As our Spartanburg personal injury attorney know, doctors are required to give patients all the information necessary to make an informed decision as to whether they should undergo a particular procedure. Often times, that means weighing the benefits and risks associated with the medical procedure. However, in at least some cases, it may require disclosure as to whether the doctor has a financial incentive to perform the procedure, aside from the normal medical bill.
Shapria, M.D. et al. v. Christiana Care Health Services, Inc., et al., the plaintiff fell off a ladder and broke several ribs. While in the hospital, he was still experiencing significant pain in his ribs, even though he was taking oral pain medication.
Oral pain medication enters the body after being swallowed and has a pain-reducing effect on the nervous system as a whole. While some medications work better for certain types of pain than others, they are not considered a target analgesic.
The plaintiff’s treating physician at the hospital was concerned about the patient’s pain level and called in a thoracic surgeon who described himself as a pain control specialist and a specialist in the use of an “Out-Q” catheter for the management of chest pain.
The use of an Out-Q catheter involved the insertion of a catheter between the skin and the ribs so that analgesic medication could be supplied to the nerves surrounding the actual location of pain, rather than just taking an oral opiate-based painkiller.
The surgeon discussed the risks and benefits of the procedure, but did not mention certain things. He omitted the fact that the FDA had not approved the catheter for this particular purpose, nor did he mention that he was paid by the medical device manufacturer as a speaker and instructor with regard to this off-label use of the catheter. According to court records, the doctor also failed to mention that he was a lead investigator at the hospital on a study he was performing at the hospital on this particular use of the catheter.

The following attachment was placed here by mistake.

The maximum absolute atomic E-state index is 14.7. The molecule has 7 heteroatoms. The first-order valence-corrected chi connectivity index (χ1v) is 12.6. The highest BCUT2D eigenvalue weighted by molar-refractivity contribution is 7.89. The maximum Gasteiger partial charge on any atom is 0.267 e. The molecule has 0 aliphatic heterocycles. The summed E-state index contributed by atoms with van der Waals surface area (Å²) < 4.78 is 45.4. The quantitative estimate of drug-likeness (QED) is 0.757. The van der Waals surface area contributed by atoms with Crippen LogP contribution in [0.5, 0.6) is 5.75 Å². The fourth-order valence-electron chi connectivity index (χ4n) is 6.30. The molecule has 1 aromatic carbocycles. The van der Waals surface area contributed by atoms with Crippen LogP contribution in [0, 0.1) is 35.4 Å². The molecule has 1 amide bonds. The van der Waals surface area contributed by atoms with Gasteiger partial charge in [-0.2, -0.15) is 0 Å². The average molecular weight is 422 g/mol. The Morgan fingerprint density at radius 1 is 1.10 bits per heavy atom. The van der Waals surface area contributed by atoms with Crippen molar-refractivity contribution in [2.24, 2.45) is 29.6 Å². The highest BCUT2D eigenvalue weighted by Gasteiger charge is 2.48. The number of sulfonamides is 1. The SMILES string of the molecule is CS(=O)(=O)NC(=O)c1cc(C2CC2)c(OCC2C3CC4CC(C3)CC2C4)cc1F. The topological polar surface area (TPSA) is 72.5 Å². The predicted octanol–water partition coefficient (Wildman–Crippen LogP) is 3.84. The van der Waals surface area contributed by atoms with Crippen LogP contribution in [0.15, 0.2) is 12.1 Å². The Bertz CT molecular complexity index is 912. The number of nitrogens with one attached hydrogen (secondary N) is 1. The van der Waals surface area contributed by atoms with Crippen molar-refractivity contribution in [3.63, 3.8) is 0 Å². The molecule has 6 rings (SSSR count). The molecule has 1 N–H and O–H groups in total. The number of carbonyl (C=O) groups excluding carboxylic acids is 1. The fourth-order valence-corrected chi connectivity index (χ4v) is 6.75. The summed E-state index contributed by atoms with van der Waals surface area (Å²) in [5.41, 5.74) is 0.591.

The plaintiff was not even aware, according to his testimony, that the procedure was considered experimental. He apparently believed this was a routine procedure and had no idea that his surgeon was being paid by the medical device manufacturer to conduct research.
After agreeing to undergo the procedure based on the little information he was given, the patient had the catheter inserted into his chest. The following day, it was inadvertently removed by his treating physician and had to be implanted again. During the removal or reinsertion, the catheter punctured the patient’s internal organs, and he required extensive surgery to repair the damage. Financially, this injury resulted in millions of dollars in personal injury damages.
The trial court felt that the jury was entitled to consider whether the doctor failed to adequately advise his patient by not disclosing his personal financial interest in the catheter. On appeal, the court affirmed the trial court’s ruling that this possible conflict of interest should be presented to the jury. The case will proceed to trial.
Contact the Spartanburg personal injury lawyers at the Lee Law Offices by calling 800-887-1965.
Shapria, M.D. et al. v. Christiana Care Health Services, Inc., August 7, 2014, Supreme Court of Delaware
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